Avaya Agent for Desktop with React and SignalR

Code Tutorial: Integrating Avaya Agent For Desktop With React And SignalR

Keyhole Software Azure, Company News, Development Technologies, Programming, React, Tutorial Leave a Comment

Keyhole Software gives readers an in-depth code walkthrough and tutorial for how to integrate Avaya Agent for Desktop using React and SignalR.

This integration allows the web-based application to asynchronously receive information about an inbound call, which enriches agents’ experiences and protects against context switching and double documenting. As for technology, AAfD (Avaya Agent for Desktop) is used as the softphone, React as the library to compose the SPA (Single Page Application), and SignalR as the bi-directional message hub.

The hypothetical scenario in this tutorial can be extended to many other use cases where there needs to be coordination between disparate systems, with an end user’s web browser being informed of the traffic without needing to do any long polling or other methodologies.

Asynchronous data flow is useful to many different business verticles, and SignalR is a powerful tool that will likely become a larger part of the custom Application Development enterprise ecosystem in years to come.

Jamstack: Azure Serverless Functions App With React

Jamstack: Azure Serverless Function App With React

Matt McCandless Architecture, Azure, Development Technologies, Node.js, React Leave a Comment

A new trend of creating applications is emerging called Jamstack. No, this isn’t slapping together your favorite flavor of jelly (grape is the best) with peanut butter and two pieces of bread. The intent is an architecture that is faster, more secure, and easier to scale. It focuses on pre-rending and decoupling. This way, the solutions created are more reliable and resilient than before.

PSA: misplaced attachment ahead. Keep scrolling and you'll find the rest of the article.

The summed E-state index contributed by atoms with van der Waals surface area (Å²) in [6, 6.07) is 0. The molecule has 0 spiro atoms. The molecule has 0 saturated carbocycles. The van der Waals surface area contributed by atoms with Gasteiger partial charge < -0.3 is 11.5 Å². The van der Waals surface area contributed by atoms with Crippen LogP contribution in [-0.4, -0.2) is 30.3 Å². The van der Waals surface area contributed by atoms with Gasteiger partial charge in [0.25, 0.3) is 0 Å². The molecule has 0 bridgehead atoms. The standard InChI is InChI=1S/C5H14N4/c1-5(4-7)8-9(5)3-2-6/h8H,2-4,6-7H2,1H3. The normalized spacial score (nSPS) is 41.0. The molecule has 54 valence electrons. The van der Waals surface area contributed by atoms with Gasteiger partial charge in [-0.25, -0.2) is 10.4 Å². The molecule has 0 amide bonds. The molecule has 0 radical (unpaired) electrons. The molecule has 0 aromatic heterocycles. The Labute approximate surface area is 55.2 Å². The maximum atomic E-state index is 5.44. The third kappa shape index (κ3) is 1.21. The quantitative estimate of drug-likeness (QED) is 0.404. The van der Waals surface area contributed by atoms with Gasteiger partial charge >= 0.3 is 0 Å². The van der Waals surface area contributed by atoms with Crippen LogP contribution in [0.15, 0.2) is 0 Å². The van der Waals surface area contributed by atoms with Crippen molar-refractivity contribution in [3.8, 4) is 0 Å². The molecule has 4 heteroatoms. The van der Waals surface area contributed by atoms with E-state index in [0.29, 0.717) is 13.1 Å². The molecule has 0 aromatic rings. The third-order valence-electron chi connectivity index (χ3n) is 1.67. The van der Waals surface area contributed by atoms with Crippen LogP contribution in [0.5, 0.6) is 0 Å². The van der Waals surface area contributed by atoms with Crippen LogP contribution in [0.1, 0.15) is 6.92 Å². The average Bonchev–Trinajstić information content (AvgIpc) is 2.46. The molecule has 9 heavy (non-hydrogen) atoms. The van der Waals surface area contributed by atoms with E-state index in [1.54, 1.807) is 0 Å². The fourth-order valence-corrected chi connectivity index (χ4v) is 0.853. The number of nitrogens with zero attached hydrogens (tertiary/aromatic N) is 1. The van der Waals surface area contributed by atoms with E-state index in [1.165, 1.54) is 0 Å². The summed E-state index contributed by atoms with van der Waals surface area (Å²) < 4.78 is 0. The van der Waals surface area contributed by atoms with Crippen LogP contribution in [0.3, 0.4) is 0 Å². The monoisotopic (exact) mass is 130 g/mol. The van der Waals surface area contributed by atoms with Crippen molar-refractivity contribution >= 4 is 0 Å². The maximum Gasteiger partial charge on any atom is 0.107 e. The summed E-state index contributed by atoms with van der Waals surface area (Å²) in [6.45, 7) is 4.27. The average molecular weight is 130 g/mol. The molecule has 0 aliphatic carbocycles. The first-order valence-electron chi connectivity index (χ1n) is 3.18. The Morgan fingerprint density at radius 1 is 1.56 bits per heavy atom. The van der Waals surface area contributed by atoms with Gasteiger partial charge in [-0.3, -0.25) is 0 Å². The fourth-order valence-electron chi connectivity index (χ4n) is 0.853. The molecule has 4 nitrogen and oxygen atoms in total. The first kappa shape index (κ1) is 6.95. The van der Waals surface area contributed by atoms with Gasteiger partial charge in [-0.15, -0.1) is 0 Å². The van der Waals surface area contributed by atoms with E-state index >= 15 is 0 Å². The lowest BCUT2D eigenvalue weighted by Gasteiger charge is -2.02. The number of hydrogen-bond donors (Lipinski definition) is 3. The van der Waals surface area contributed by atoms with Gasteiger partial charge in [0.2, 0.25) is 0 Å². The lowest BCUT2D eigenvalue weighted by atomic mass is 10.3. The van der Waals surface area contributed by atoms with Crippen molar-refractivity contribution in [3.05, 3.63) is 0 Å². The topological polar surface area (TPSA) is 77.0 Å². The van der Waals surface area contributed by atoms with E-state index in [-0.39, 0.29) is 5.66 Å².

Pre-rendering comes by the way of using a static website via a CDN for high availability and security. No more serving your React app via web server like we’ve become accustomed to. It reduces cost and complexity by eliminating the regular maintenance and configuration of traditional servers.

Also, the idea of APIs and the ability to move them to things like Serverless functions creates more cost savings, elimination of traditional servers, and use of features only when they are requested. For more information, check out the Serverless website.

Part 4: Creating an FHIR API – Wrapping Things Up

Zach Gardner Cloud, Creating an FHIR API, Tutorial Leave a Comment

Welcome to the fourth and final installment of Creating an FHIR API with GCP. So far, we’ve covered a lot!

We discussed the differences between Google and Azure, landing on GCP as the best option for FHIR in Part 1. We began our implementation in Part 2, creating both the BigQuery resources and your FHIR repository resources. And finally, in Part 3, we tackled authentication methods and populating data in our FHIR repository.

This time, we’ll wrap everything up with a nice little bow. First, we’ll finish our implementation, and then, I’ll share the limitation I found – for the sake of transparency. Let’s dive in.

Part 3: Creating an FHIR API – Implementation Part B

Zach Gardner Cloud, Creating an FHIR API, Tutorial Leave a Comment

This is Part 3 of our series on creating an FHIR API using Google Cloud’s offering. In the last installment, we began implementing an FHIR using GCP. We covered creating both the BigQuery resources and your FHIR repository resources. if you missed Part 1 and Part 2, be sure you go back to read those – they’re critical to understanding!

This time, we’re continuing the implementation. I’ll explain the authentication methods, and we’ll also tackle populating data in our FHIR repository.

Creating an FHIR API Part 2

Part 2: Creating an FHIR API – Implementation Part A

Zach Gardner Cloud, Creating an FHIR API, Tutorial Leave a Comment

Welcome back to our series, Creating an FHIR API. This is Part 2 in our 4-part series on standing up an FHIR using GCP. In Part 1, we talked through two of the offerings out there, Google and Azure, and based on the pros and cons, I decided to use GCP FHIR Cloud Healthcare API.

In this part, we’ll start in on our implementation. A forewarning: we won’t be able to finish it during this installment, so stay tuned for parts 3 and 4! Let’s dive in.